>     "candidate strings" or "proto-URLs" or somesuch to disambiguate them
>     from URIs
>
>     (b) this pre-processing behavior is applied only in the web context
>     by browsers and software applications that want to be consistent
>     with browsers
>
>     (c) because of (b), there is no great danger that this behavior will
>     "leak" into processing of URIs in general (mailto:, sip:, tel:,
>     URNs, and so on)

Mostly agree, except for (c). URI/IRI/URL processing isn't a matter of
schemes; browsers handle mailto: schemes, and some deal with tel:
schemes and others.


> 5. There's no necessity for work on documentation of the current URL
> parsing behavior to happen at the IETF, given that it's out of scope for
> the IRI WG.

As said above, I disagree with the later part of the sentence, and
therefore have to disagree with the overall conclusion.

It may very well be that for various and potentially even very good
reasons, it is better to do this work somewhere else than at the IETF,
but "it's out of scope for the IRI WG" doesn't really make a good
reason, because the IRI WG was formed and until now has worked under the
assumption that it's in scope.

[That the IRI WG hasn't made much progress on this issue may be a good
reason to decide it shouldn't be part of the IRI WGs work, and should be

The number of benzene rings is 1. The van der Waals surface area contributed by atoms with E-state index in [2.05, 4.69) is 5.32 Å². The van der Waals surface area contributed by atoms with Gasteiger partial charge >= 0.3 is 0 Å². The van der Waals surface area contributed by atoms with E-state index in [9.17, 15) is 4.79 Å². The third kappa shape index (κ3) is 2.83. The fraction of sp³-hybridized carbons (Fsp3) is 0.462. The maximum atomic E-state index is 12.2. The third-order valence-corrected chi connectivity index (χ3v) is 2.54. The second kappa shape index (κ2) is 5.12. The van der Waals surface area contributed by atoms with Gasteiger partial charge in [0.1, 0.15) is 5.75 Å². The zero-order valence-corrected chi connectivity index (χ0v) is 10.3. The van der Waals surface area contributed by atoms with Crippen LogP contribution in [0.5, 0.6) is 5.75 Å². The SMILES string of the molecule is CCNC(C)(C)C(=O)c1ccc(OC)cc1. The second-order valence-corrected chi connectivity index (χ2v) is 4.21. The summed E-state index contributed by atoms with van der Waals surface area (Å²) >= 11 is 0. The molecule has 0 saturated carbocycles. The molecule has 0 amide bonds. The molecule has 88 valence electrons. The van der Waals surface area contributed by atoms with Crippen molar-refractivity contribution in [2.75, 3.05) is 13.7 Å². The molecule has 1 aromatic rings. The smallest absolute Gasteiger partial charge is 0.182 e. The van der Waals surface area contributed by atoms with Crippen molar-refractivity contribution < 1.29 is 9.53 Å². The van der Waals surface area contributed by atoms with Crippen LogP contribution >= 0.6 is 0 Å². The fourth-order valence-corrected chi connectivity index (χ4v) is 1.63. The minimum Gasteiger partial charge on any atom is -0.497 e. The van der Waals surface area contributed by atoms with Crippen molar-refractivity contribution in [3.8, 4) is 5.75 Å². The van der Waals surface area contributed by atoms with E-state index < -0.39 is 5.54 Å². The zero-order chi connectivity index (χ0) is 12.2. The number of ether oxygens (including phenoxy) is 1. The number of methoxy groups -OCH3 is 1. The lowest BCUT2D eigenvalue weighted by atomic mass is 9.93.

done somewhere else, but that would be a different reason.]


Regards,   Martin.

> Although this work could be done as an individual (non-WG)
> I-D at the IETF, I think it could more easily be done at the W3C, either
> as part of the HTML specification or as a separate document (the latter
> might be preferable so that it can be reviewed in a more focused manner
> and referenced more easily by other W3C specifications, but naturally I
> would leave such decisions up to folks at the W3C). [The IRI WG is still
> responsible for rfc3987bis, but that's off-topic for this email message.]
>
> If folks can agree on the foregoing points, then I think it would be
> productive to work on proposed revisions to the current text (or at
> least what I believe is the current text):
>
> http://www.w3.org/TR/html5/Overview.html#parsing-urls
>
> I would be happy to make concrete suggestions during that revision
> process if someone from the W3C could point to the preferred venue or
> process (e.g., wiki page or bugzilla comments).
>
> I look forward to discussing this further tomorrow morning during the
> HTML WG session:
>
> http://lists.w3.org/Archives/Public/public-html/2011Nov/0013.html
>
> Peter
>
> --
> Peter Saint-Andre
> https://stpeter.im/
>
>
>
>

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Re: URL parsing in HTML5